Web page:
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I'm trying to use the logical_and of two or more numpy arrays. I know numpy has the function logical_and(), but I find the simple operator & returns the same results and are potentially easier to use.

For example, consider three numpy arrays a, b, and c. Is np.logical_and(a, np.logical_and(b,c)) equivalent to a & b & c?

If they are (more or less) equivalent, what's the advantage of using logical_and()?

  • 7
    From docs.scipy.org/doc/numpy/reference/generated/… bitwise "Computes the bit-wise AND of the underlying binary representation of the integers in the input arrays" only applies to ints and Booleans. It is not quite the same as np.logical_and except when working with booleans – user1121588 Oct 28 '15 at 7:32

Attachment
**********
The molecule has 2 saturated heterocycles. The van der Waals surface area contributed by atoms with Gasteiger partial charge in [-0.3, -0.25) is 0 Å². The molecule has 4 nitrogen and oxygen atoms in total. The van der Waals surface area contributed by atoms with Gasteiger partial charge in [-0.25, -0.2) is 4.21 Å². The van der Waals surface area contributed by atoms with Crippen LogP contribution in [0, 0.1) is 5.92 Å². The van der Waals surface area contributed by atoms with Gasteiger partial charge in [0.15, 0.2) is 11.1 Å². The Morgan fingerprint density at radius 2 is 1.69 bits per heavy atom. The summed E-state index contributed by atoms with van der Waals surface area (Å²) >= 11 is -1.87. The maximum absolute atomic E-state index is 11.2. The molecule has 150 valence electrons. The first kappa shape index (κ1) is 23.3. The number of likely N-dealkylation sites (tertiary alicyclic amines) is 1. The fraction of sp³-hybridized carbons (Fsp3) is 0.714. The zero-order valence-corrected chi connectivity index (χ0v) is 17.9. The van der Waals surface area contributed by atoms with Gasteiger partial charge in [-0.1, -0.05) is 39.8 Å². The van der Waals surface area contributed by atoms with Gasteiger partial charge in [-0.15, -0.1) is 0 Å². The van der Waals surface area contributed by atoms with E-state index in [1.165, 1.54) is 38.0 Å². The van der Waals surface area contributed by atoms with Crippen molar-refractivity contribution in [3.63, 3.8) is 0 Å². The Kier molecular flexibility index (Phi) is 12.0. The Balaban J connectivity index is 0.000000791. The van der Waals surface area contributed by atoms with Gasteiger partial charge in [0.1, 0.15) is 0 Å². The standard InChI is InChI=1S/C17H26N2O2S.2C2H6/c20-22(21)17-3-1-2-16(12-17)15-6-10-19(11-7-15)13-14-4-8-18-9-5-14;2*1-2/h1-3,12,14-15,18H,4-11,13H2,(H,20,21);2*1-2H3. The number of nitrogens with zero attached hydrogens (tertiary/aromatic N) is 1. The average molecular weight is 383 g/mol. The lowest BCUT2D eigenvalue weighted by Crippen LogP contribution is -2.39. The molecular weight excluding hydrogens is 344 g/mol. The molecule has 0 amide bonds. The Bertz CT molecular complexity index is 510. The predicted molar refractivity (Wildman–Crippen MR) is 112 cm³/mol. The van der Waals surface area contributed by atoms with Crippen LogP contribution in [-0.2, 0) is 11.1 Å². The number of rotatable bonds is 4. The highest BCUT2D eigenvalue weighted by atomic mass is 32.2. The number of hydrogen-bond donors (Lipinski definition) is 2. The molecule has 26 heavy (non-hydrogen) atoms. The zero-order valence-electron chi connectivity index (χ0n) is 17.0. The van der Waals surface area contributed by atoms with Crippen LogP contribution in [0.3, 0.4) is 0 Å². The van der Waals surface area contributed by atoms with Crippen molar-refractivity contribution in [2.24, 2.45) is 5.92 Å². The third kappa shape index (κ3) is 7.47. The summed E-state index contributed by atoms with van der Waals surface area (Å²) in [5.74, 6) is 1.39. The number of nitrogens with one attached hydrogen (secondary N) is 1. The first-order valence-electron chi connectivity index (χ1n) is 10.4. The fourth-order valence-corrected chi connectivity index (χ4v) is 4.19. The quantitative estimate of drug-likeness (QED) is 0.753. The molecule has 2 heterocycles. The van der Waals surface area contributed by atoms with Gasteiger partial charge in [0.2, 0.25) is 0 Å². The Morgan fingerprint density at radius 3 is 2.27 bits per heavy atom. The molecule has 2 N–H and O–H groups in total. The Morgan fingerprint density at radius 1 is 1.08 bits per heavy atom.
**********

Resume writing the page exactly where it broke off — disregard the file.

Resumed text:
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@user1121588 answered most of this in a comment, but to answer fully...

"Bitwise and" (&) behaves much the same as logical_and on boolean arrays, but it doesn't convey the intent as well as using logical_and, and raises the possibility of getting misleading answers in non-trivial cases (packed or sparse arrays, maybe).

To use logical_and on multiple arrays, do:

np.logical_and.reduce([a, b, c])

where the argument is a list of as many arrays as you wish to logical_and together. They should all be the same shape.

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I have been googling some official confirmation that I can use & instead of logical_and on NumPy bool arrays, and found one in the NumPy v1.15 Manual:

If you know you have boolean arguments, you can get away with using NumPy’s bitwise operators, but be careful with parentheses, like this: z = (x > 1) & (x < 2). The absence of NumPy operator forms of logical_and and logical_or is an unfortunate consequence of Python’s design.

So one can also use ~ for logical_not and | for logical_or.

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